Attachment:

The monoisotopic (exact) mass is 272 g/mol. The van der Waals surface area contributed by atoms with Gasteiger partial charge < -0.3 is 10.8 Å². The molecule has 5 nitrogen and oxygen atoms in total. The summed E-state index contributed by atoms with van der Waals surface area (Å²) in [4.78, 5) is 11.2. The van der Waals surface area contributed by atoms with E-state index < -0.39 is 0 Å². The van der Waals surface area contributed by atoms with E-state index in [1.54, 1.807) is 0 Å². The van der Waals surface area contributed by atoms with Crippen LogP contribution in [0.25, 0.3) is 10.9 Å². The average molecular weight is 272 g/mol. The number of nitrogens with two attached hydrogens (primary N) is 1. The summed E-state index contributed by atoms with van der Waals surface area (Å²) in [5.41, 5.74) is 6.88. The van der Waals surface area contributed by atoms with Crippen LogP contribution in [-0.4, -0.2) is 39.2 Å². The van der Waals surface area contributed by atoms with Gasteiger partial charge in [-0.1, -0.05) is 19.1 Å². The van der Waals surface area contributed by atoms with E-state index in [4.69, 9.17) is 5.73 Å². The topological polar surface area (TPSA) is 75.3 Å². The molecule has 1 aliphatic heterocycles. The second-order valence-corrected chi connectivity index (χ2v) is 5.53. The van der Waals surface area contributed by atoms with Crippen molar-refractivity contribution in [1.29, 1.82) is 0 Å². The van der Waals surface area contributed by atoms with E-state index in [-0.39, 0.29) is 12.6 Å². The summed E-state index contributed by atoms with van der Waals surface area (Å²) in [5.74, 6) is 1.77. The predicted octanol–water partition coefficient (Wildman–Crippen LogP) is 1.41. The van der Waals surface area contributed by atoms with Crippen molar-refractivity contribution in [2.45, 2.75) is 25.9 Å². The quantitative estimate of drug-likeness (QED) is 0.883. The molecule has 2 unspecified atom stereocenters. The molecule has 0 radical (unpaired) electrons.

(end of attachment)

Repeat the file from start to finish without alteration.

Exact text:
The monoisotopic (exact) mass is 272 g/mol. The van der Waals surface area contributed by atoms with Gasteiger partial charge < -0.3 is 10.8 Å². The molecule has 5 nitrogen and oxygen atoms in total. The summed E-state index contributed by atoms with van der Waals surface area (Å²) in [4.78, 5) is 11.2. The van der Waals surface area contributed by atoms with E-state index < -0.39 is 0 Å². The van der Waals surface area contributed by atoms with E-state index in [1.54, 1.807) is 0 Å². The van der Waals surface area contributed by atoms with Crippen LogP contribution in [0.25, 0.3) is 10.9 Å². The average molecular weight is 272 g/mol. The number of nitrogens with two attached hydrogens (primary N) is 1. The summed E-state index contributed by atoms with van der Waals surface area (Å²) in [5.41, 5.74) is 6.88. The van der Waals surface area contributed by atoms with Crippen LogP contribution in [-0.4, -0.2) is 39.2 Å². The van der Waals surface area contributed by atoms with Gasteiger partial charge in [-0.1, -0.05) is 19.1 Å². The van der Waals surface area contributed by atoms with E-state index in [4.69, 9.17) is 5.73 Å². The topological polar surface area (TPSA) is 75.3 Å². The molecule has 1 aliphatic heterocycles. The second-order valence-corrected chi connectivity index (χ2v) is 5.53. The van der Waals surface area contributed by atoms with Crippen molar-refractivity contribution in [1.29, 1.82) is 0 Å². The van der Waals surface area contributed by atoms with E-state index in [-0.39, 0.29) is 12.6 Å². The summed E-state index contributed by atoms with van der Waals surface area (Å²) in [5.74, 6) is 1.77. The predicted octanol–water partition coefficient (Wildman–Crippen LogP) is 1.41. The van der Waals surface area contributed by atoms with Crippen molar-refractivity contribution in [2.45, 2.75) is 25.9 Å². The quantitative estimate of drug-likeness (QED) is 0.883. The molecule has 2 unspecified atom stereocenters. The molecule has 0 radical (unpaired) electrons.